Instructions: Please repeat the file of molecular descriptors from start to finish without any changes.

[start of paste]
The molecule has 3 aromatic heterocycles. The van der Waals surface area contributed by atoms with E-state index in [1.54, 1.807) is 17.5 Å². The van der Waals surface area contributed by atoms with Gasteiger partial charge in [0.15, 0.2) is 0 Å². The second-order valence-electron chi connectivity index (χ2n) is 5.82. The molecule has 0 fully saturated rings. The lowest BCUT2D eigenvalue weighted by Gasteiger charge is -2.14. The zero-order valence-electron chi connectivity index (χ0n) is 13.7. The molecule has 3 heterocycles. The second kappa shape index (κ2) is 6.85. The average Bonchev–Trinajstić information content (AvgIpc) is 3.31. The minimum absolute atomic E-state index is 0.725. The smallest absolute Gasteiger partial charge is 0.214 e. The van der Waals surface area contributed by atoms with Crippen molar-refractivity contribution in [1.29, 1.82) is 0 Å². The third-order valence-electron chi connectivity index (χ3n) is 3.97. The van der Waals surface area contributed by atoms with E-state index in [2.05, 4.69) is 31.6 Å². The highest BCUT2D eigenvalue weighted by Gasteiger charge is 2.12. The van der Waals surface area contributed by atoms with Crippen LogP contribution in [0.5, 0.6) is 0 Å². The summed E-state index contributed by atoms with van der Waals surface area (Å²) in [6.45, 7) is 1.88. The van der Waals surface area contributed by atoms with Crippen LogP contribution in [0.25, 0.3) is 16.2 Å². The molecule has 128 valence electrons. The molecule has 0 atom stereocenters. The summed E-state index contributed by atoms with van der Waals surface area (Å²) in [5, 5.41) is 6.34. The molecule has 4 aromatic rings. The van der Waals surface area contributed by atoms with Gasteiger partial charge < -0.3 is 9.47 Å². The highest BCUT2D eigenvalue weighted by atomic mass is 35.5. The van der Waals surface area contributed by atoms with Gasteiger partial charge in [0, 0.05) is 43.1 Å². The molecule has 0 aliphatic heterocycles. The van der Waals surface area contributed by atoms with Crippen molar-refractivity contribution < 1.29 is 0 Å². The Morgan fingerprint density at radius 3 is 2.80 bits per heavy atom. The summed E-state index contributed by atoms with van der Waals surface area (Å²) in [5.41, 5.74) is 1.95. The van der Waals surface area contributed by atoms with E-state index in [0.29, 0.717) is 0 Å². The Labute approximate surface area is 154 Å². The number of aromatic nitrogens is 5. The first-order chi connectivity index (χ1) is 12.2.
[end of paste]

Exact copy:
The molecule has 3 aromatic heterocycles. The van der Waals surface area contributed by atoms with E-state index in [1.54, 1.807) is 17.5 Å². The van der Waals surface area contributed by atoms with Gasteiger partial charge in [0.15, 0.2) is 0 Å². The second-order valence-electron chi connectivity index (χ2n) is 5.82. The molecule has 0 fully saturated rings. The lowest BCUT2D eigenvalue weighted by Gasteiger charge is -2.14. The zero-order valence-electron chi connectivity index (χ0n) is 13.7. The molecule has 3 heterocycles. The second kappa shape index (κ2) is 6.85. The average Bonchev–Trinajstić information content (AvgIpc) is 3.31. The minimum absolute atomic E-state index is 0.725. The smallest absolute Gasteiger partial charge is 0.214 e. The van der Waals surface area contributed by atoms with Crippen molar-refractivity contribution in [1.29, 1.82) is 0 Å². The third-order valence-electron chi connectivity index (χ3n) is 3.97. The van der Waals surface area contributed by atoms with E-state index in [2.05, 4.69) is 31.6 Å². The highest BCUT2D eigenvalue weighted by Gasteiger charge is 2.12. The van der Waals surface area contributed by atoms with Crippen LogP contribution in [0.5, 0.6) is 0 Å². The summed E-state index contributed by atoms with van der Waals surface area (Å²) in [6.45, 7) is 1.88. The van der Waals surface area contributed by atoms with Crippen LogP contribution in [0.25, 0.3) is 16.2 Å². The molecule has 128 valence electrons. The molecule has 0 atom stereocenters. The summed E-state index contributed by atoms with van der Waals surface area (Å²) in [5, 5.41) is 6.34. The molecule has 4 aromatic rings. The van der Waals surface area contributed by atoms with Gasteiger partial charge < -0.3 is 9.47 Å². The highest BCUT2D eigenvalue weighted by atomic mass is 35.5. The van der Waals surface area contributed by atoms with Gasteiger partial charge in [0, 0.05) is 43.1 Å². The molecule has 0 aliphatic heterocycles. The van der Waals surface area contributed by atoms with Crippen molar-refractivity contribution < 1.29 is 0 Å². The Morgan fingerprint density at radius 3 is 2.80 bits per heavy atom. The summed E-state index contributed by atoms with van der Waals surface area (Å²) in [5.41, 5.74) is 1.95. The van der Waals surface area contributed by atoms with E-state index in [0.29, 0.717) is 0 Å². The Labute approximate surface area is 154 Å². The number of aromatic nitrogens is 5. The first-order chi connectivity index (χ1) is 12.2.